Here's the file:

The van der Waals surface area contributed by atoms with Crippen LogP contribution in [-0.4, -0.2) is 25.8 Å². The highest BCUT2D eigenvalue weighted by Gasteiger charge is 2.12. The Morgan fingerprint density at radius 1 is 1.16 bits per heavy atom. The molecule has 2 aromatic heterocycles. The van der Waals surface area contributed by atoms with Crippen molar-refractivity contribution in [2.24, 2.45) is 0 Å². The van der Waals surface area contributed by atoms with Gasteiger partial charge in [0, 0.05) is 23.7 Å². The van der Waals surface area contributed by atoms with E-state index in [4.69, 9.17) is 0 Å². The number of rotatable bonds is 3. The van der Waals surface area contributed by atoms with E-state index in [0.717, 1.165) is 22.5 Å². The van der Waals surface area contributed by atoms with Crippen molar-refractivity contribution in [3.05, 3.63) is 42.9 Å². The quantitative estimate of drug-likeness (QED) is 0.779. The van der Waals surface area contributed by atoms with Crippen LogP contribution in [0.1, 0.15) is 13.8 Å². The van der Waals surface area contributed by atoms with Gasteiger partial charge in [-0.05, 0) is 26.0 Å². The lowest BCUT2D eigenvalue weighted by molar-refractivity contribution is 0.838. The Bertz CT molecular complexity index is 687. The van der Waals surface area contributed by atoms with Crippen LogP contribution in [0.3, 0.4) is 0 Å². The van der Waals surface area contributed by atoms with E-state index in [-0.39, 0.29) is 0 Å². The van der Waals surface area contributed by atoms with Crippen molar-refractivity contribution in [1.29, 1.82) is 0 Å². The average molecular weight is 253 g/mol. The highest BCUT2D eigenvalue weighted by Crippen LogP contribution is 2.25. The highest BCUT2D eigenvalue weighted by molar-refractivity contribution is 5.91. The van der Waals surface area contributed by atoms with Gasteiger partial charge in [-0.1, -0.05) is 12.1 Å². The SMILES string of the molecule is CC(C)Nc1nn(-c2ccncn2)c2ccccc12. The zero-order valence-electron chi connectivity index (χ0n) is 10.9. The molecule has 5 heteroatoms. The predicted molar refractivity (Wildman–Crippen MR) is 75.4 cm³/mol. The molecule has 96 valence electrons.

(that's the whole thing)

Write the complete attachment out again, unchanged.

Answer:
The van der Waals surface area contributed by atoms with Crippen LogP contribution in [-0.4, -0.2) is 25.8 Å². The highest BCUT2D eigenvalue weighted by Gasteiger charge is 2.12. The Morgan fingerprint density at radius 1 is 1.16 bits per heavy atom. The molecule has 2 aromatic heterocycles. The van der Waals surface area contributed by atoms with Crippen molar-refractivity contribution in [2.24, 2.45) is 0 Å². The van der Waals surface area contributed by atoms with Gasteiger partial charge in [0, 0.05) is 23.7 Å². The van der Waals surface area contributed by atoms with E-state index in [4.69, 9.17) is 0 Å². The number of rotatable bonds is 3. The van der Waals surface area contributed by atoms with E-state index in [0.717, 1.165) is 22.5 Å². The van der Waals surface area contributed by atoms with Crippen molar-refractivity contribution in [3.05, 3.63) is 42.9 Å². The quantitative estimate of drug-likeness (QED) is 0.779. The van der Waals surface area contributed by atoms with Crippen LogP contribution in [0.1, 0.15) is 13.8 Å². The van der Waals surface area contributed by atoms with Gasteiger partial charge in [-0.05, 0) is 26.0 Å². The lowest BCUT2D eigenvalue weighted by molar-refractivity contribution is 0.838. The Bertz CT molecular complexity index is 687. The van der Waals surface area contributed by atoms with Crippen LogP contribution in [0.3, 0.4) is 0 Å². The van der Waals surface area contributed by atoms with E-state index in [-0.39, 0.29) is 0 Å². The van der Waals surface area contributed by atoms with Crippen molar-refractivity contribution in [1.29, 1.82) is 0 Å². The average molecular weight is 253 g/mol. The highest BCUT2D eigenvalue weighted by Crippen LogP contribution is 2.25. The highest BCUT2D eigenvalue weighted by molar-refractivity contribution is 5.91. The van der Waals surface area contributed by atoms with Gasteiger partial charge in [-0.1, -0.05) is 12.1 Å². The SMILES string of the molecule is CC(C)Nc1nn(-c2ccncn2)c2ccccc12. The zero-order valence-electron chi connectivity index (χ0n) is 10.9. The molecule has 5 heteroatoms. The predicted molar refractivity (Wildman–Crippen MR) is 75.4 cm³/mol. The molecule has 96 valence electrons.